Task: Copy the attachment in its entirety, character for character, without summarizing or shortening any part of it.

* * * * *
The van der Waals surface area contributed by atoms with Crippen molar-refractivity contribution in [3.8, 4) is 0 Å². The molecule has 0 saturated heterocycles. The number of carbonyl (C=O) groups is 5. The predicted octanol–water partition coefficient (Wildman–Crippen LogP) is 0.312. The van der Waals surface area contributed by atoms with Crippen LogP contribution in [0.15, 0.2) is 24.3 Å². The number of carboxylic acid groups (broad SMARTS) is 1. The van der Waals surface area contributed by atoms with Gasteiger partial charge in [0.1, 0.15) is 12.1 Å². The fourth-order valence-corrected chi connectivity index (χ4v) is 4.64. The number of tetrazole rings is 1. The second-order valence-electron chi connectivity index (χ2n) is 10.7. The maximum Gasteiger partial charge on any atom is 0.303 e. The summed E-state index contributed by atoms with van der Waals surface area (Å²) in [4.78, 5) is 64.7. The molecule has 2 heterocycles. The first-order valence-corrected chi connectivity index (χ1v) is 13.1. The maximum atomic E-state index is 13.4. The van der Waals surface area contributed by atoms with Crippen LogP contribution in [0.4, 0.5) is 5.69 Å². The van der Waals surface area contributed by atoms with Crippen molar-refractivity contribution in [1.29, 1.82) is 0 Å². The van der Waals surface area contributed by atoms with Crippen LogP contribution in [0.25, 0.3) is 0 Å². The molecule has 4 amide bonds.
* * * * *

The van der Waals surface area contributed by atoms with Crippen molar-refractivity contribution in [3.8, 4) is 0 Å². The molecule has 0 saturated heterocycles. The number of carbonyl (C=O) groups is 5. The predicted octanol–water partition coefficient (Wildman–Crippen LogP) is 0.312. The van der Waals surface area contributed by atoms with Crippen LogP contribution in [0.15, 0.2) is 24.3 Å². The number of carboxylic acid groups (broad SMARTS) is 1. The van der Waals surface area contributed by atoms with Gasteiger partial charge in [0.1, 0.15) is 12.1 Å². The fourth-order valence-corrected chi connectivity index (χ4v) is 4.64. The number of tetrazole rings is 1. The second-order valence-electron chi connectivity index (χ2n) is 10.7. The maximum Gasteiger partial charge on any atom is 0.303 e. The summed E-state index contributed by atoms with van der Waals surface area (Å²) in [4.78, 5) is 64.7. The molecule has 2 heterocycles. The first-order valence-corrected chi connectivity index (χ1v) is 13.1. The maximum atomic E-state index is 13.4. The van der Waals surface area contributed by atoms with Crippen LogP contribution in [0.4, 0.5) is 5.69 Å². The van der Waals surface area contributed by atoms with Crippen molar-refractivity contribution in [1.29, 1.82) is 0 Å². The van der Waals surface area contributed by atoms with Crippen LogP contribution in [0.25, 0.3) is 0 Å². The molecule has 4 amide bonds.